(CNN)The Nassau County, New York, legislature will vote on a bill Monday that would allow anyone who harasses or injures a first responder, including police officers, to be fined up to $50,000 as well as give first responders the ability to sue the person directly.
A Long Island county's legislature will vote on bill that would allow police to sue protesters and seek damages up to $50,000
If the bill passes, first responders would be able to sue individuals they believe harassed, injured, menaced or assaulted them due to their status as a first responder or while they were in uniform, allowing them to collect compensatory damages, punitive damages, and attorney's fees.
In addition, individuals could be subject to a civil penalty from the county of no more than $25,000 per violation to the "aggrieved" first responder, according to the bill. If the violation occurs during a "riot," the bill states the penalty can go up to $50,000. The fine would be payable to the first responder on top of potential damages paid from a lawsuit.
In May 2019, the county passed legislation to include first responders under its Human Rights Law, prohibiting discrimination against them.
"Protecting our first responders must always be a top priority, especially in the aftermath of the January 6th attack on the Capitol," sounty spokesperson Christine Geed told CNN in a statement Sunday.
"There is no justification for violence against first responders," bill author and Nassau County Legislator Joshua A. Lafazan told CNN in a statement Sunday, "These bills will add further protections in law to protect Nassau County's first responders, as they protect us."
Nassau County Legislator Siela Bynoe told CNN she opposes the bill and will vote against it.
She said her concern is, if the bill is legalized, its overly broad range of proposed offenses against officers could have a chilling effect on peaceful protests and the exercise of free speech.
"Human rights laws are designed to protect people who have been historically discriminated against because of unchangeable personal characteristics such as the color of their skin," Bynoe said.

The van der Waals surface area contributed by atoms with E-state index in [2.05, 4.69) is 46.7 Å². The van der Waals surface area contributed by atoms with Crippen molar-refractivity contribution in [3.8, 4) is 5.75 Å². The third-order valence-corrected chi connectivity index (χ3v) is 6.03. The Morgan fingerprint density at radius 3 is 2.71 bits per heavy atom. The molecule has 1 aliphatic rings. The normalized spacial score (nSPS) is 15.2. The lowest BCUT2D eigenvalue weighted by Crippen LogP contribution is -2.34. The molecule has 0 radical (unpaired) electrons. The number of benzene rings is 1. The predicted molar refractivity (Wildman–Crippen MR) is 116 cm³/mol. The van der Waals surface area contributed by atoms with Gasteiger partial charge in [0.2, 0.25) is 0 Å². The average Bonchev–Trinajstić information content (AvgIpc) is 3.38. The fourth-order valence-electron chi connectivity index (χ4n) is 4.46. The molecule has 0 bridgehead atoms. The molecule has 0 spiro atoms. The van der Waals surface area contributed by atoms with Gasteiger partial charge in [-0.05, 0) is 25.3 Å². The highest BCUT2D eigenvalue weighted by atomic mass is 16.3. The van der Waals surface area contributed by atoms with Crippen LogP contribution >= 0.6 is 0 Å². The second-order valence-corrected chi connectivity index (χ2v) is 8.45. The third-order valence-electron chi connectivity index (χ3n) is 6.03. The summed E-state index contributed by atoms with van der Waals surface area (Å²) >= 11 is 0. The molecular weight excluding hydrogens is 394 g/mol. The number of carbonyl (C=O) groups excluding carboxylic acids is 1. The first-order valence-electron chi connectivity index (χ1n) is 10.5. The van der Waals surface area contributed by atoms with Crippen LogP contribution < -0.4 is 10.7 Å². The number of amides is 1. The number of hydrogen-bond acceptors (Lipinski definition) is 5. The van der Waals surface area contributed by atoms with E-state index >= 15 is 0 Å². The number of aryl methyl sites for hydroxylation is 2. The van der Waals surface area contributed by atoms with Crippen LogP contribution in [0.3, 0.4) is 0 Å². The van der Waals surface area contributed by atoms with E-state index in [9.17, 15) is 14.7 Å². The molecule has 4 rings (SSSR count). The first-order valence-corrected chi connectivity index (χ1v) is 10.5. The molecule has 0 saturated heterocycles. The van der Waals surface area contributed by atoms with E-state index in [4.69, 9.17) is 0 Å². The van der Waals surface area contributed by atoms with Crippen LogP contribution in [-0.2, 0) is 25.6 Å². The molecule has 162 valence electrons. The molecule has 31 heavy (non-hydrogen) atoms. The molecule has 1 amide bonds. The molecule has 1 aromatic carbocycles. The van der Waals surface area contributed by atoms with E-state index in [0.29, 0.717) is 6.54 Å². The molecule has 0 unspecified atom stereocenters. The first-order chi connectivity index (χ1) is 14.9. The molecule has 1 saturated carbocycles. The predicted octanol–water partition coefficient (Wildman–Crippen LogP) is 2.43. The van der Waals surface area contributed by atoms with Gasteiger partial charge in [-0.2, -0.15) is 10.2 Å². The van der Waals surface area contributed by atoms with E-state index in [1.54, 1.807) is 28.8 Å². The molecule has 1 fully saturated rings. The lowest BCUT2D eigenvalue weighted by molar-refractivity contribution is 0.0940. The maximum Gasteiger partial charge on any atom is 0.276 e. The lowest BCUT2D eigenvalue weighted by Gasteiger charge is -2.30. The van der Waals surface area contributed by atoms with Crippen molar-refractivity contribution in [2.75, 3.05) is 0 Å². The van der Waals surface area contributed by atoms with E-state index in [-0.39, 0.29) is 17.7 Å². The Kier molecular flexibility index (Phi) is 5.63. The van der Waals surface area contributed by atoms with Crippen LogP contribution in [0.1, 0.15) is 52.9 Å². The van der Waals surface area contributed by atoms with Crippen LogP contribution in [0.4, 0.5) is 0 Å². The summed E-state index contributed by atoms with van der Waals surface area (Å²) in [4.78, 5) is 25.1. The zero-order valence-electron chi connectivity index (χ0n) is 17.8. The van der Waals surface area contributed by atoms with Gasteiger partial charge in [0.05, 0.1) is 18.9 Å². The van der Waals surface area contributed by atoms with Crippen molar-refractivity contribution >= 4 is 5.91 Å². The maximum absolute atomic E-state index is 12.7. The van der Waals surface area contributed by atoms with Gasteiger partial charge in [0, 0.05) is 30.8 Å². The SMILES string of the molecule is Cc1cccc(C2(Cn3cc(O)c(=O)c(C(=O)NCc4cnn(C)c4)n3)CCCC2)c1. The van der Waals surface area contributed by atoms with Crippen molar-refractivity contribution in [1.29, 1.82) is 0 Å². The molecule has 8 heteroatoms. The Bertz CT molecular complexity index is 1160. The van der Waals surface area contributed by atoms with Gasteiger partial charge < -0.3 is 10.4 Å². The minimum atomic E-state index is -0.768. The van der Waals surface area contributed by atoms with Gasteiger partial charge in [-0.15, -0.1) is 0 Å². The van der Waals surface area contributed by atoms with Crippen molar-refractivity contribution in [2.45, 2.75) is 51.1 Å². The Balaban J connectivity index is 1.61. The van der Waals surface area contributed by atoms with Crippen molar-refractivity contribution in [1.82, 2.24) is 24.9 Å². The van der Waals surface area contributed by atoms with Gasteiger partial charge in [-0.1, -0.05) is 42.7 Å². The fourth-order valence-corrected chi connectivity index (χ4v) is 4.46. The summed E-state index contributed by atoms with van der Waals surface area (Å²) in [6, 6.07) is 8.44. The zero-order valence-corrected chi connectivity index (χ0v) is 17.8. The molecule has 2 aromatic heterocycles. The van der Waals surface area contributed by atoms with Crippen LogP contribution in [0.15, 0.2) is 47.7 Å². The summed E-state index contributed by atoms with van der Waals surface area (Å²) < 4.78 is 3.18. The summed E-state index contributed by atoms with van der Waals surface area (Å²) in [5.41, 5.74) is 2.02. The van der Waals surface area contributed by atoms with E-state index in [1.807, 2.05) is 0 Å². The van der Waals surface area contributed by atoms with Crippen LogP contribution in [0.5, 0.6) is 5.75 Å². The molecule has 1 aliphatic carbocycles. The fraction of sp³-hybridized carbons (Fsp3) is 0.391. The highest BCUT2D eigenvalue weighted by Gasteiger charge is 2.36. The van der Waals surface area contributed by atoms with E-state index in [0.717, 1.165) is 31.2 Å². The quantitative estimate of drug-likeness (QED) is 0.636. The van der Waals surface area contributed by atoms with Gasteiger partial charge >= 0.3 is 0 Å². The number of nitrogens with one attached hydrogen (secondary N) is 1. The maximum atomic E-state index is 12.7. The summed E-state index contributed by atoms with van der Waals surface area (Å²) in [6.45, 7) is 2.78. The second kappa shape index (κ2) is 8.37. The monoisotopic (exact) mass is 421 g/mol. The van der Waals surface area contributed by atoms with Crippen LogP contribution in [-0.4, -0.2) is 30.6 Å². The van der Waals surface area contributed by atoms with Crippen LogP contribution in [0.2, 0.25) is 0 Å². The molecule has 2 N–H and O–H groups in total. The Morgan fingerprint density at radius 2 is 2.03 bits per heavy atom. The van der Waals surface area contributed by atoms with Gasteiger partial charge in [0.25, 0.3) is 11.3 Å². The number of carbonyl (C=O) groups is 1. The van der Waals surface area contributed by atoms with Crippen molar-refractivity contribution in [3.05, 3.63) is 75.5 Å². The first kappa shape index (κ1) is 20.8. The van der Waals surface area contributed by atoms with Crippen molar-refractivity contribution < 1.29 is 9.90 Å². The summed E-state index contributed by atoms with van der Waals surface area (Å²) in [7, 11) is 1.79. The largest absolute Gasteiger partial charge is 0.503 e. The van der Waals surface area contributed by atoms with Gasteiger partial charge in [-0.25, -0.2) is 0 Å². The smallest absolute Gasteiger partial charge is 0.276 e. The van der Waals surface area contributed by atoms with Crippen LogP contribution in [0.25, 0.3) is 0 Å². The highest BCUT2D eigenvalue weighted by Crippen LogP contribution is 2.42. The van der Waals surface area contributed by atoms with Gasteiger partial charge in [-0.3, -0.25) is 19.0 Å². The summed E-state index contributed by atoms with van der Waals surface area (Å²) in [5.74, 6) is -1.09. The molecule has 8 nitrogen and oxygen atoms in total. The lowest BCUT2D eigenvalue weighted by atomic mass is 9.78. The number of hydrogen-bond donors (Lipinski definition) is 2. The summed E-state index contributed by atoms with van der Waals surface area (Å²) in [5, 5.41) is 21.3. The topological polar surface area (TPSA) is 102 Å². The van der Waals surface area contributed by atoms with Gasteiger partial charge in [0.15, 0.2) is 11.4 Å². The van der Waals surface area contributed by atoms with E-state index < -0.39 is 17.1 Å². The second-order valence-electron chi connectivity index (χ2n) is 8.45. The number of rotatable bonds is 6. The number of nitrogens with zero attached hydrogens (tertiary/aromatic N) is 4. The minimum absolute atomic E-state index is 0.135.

"No individual who voluntarily chooses a profession should be included in such a framework -- let alone be exempt from proving they were intentionally subjected to a discriminatory act just because they were wearing a uniform at the time of the encounter," she added.
Groups such as the Long Island Advocates for Police Accountability are urging legislators to vote against the bill.
"This bill would hijack the Human Rights Law and penalize 'discrimination' against a police officer more harshly than 'discrimination' against groups that have historically faced persecution and discrimination in our country," a statement issued by the group Friday said. "This misguided legislation ... is a backlash to calls for meaningful police reform, undermines efforts to improve police-community relations, does nothing to improve safety for police officers, and come at the expense of our democracy," the statement continues.
But County Legislator Lafazan said criticism that the bill targets a specific race or political ideology is "outrageous."
"This bill, by protecting our first responders, helps guarantee every citizen's fundamental right to freedom of speech without violence or intimidation," he said.
Nassau County Police Commissioner Patrick Ryder echoed Lafazan's sentiments in a statement Sunday, saying, "The protections of our first responders, residents and communities must always be a priority."